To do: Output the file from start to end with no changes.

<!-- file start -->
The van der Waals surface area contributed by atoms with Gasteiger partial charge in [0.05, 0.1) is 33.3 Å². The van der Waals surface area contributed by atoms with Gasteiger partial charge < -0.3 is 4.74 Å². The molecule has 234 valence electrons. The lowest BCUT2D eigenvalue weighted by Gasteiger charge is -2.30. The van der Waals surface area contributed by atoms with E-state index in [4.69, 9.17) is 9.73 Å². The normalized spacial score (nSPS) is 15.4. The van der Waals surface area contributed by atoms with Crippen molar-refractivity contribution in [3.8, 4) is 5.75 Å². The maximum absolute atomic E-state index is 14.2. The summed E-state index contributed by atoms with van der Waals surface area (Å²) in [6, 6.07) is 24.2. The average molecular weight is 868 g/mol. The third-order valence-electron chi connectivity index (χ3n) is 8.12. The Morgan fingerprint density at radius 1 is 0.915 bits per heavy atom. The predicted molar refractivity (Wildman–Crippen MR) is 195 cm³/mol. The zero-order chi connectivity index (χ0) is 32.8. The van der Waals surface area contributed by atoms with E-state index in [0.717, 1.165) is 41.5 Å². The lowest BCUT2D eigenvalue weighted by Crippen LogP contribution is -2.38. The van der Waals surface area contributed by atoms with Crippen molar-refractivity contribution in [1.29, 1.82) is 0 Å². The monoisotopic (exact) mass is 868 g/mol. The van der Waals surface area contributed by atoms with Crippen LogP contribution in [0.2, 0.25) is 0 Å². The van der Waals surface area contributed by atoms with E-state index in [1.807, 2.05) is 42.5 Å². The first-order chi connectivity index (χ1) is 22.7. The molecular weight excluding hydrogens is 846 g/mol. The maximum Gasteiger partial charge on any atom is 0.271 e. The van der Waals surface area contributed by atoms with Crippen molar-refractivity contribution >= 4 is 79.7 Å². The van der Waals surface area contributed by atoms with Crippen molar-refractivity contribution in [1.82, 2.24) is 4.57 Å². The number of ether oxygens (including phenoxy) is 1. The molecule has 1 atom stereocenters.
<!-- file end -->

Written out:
The van der Waals surface area contributed by atoms with Gasteiger partial charge in [0.05, 0.1) is 33.3 Å². The van der Waals surface area contributed by atoms with Gasteiger partial charge < -0.3 is 4.74 Å². The molecule has 234 valence electrons. The lowest BCUT2D eigenvalue weighted by Gasteiger charge is -2.30. The van der Waals surface area contributed by atoms with E-state index in [4.69, 9.17) is 9.73 Å². The normalized spacial score (nSPS) is 15.4. The van der Waals surface area contributed by atoms with Crippen molar-refractivity contribution in [3.8, 4) is 5.75 Å². The maximum absolute atomic E-state index is 14.2. The summed E-state index contributed by atoms with van der Waals surface area (Å²) in [6, 6.07) is 24.2. The average molecular weight is 868 g/mol. The third-order valence-electron chi connectivity index (χ3n) is 8.12. The Morgan fingerprint density at radius 1 is 0.915 bits per heavy atom. The predicted molar refractivity (Wildman–Crippen MR) is 195 cm³/mol. The zero-order chi connectivity index (χ0) is 32.8. The van der Waals surface area contributed by atoms with E-state index in [0.717, 1.165) is 41.5 Å². The lowest BCUT2D eigenvalue weighted by Crippen LogP contribution is -2.38. The van der Waals surface area contributed by atoms with Crippen molar-refractivity contribution in [1.29, 1.82) is 0 Å². The monoisotopic (exact) mass is 868 g/mol. The van der Waals surface area contributed by atoms with Crippen LogP contribution in [0.2, 0.25) is 0 Å². The van der Waals surface area contributed by atoms with E-state index in [1.807, 2.05) is 42.5 Å². The first-order chi connectivity index (χ1) is 22.7. The molecular weight excluding hydrogens is 846 g/mol. The maximum Gasteiger partial charge on any atom is 0.271 e. The van der Waals surface area contributed by atoms with Crippen molar-refractivity contribution >= 4 is 79.7 Å². The van der Waals surface area contributed by atoms with Crippen molar-refractivity contribution in [1.82, 2.24) is 4.57 Å². The number of ether oxygens (including phenoxy) is 1. The molecule has 1 atom stereocenters.